Live exports do not fit with animal welfare

It took a whistle blower to expose the extreme suffering of sheep on the Awassi Express.

The fact that it took a whistle blower clearly demonstrates the complete failure of the regulatory regime when it comes to ensuring the welfare of sheep exported to the Middle East.

It should not have come as a surprise. As far back as 1985, a senate inquiry concluded that the export of live sheep to the Middle East was not compatible with good animal welfare.

The report acknowledged that it would be very disruptive if the trade was closed overnight. The report flagged the need to phase out the industry over the long term while building up the export of chilled meat.

Thirty-three years and many investigations later the repugnant suffering continues to the point that some regionally based Liberal members of the Federal Parliament are actively calling for the closure of the industry.

They know that the industries social license to operate no longer exists.

Overwhelmingly, Western Australia makes up the bulk of the live sheep exported at around 88 per cent with South Australia making up about 10 per cent of the exports.

Live sheep export has undergone a significant decline over recent years and now represents about five per cent of the sheep meat industry by value.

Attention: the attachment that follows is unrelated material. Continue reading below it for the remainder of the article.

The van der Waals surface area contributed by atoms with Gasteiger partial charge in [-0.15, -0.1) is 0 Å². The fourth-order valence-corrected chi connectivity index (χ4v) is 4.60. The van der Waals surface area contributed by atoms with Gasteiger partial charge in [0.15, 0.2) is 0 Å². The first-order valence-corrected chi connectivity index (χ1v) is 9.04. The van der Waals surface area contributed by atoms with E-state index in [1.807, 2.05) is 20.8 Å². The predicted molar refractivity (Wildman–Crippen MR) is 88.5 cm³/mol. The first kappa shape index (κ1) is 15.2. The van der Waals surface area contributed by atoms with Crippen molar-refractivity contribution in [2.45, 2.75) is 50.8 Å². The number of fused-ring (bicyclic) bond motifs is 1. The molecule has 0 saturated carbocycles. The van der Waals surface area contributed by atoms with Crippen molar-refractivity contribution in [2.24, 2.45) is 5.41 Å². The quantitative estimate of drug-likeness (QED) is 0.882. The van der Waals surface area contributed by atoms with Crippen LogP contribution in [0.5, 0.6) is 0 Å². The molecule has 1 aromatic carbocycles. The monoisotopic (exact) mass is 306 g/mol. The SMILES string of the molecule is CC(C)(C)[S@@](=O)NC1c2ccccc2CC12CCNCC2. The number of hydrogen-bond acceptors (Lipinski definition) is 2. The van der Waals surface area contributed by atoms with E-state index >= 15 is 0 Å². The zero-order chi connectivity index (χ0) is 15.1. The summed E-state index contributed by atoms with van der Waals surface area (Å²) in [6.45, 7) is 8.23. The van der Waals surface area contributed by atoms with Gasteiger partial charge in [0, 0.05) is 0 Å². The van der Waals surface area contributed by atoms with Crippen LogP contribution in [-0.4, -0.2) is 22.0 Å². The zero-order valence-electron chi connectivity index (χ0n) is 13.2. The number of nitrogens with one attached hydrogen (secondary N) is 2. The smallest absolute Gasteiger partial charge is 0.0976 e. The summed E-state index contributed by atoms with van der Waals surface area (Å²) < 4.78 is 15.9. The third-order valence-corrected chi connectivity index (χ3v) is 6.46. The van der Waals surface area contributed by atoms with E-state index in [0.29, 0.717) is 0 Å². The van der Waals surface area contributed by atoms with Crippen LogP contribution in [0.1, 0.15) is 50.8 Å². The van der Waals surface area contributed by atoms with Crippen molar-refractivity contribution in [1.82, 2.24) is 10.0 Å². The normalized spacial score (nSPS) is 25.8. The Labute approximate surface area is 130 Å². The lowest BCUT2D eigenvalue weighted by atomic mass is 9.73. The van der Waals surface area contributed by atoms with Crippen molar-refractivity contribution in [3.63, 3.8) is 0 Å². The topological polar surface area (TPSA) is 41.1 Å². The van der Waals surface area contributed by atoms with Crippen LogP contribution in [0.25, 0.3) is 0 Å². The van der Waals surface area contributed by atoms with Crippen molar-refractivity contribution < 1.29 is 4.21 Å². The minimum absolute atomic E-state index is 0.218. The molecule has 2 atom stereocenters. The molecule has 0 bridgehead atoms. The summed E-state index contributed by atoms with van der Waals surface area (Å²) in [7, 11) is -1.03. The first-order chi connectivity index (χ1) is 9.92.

If the live sheep export industry is phased out we need to assist those sheep producers that might be disadvantaged.

Last week Labor flagged its intent in the South Australian Parliament to establish a Select Committee.

The terms of reference include the need to work with the livestock industry to develop a plan to assist exposed sheep producers if the trade ceases or is restricted.

The capacity for additional local meat processing and associated job creation will be explored as will the further development of export markets for chilled and frozen meat.

In addition, the quantum and scope of the assistance package required to make a positive transition should the trade cease will be investigated.

In 2003, New Zealand realised the serious reputational risk posed by live sheep exports to its farmers and pulled out of the industry. It is time we adopted the New Zealand approach.

EDDIE HUGHES

Member for Giles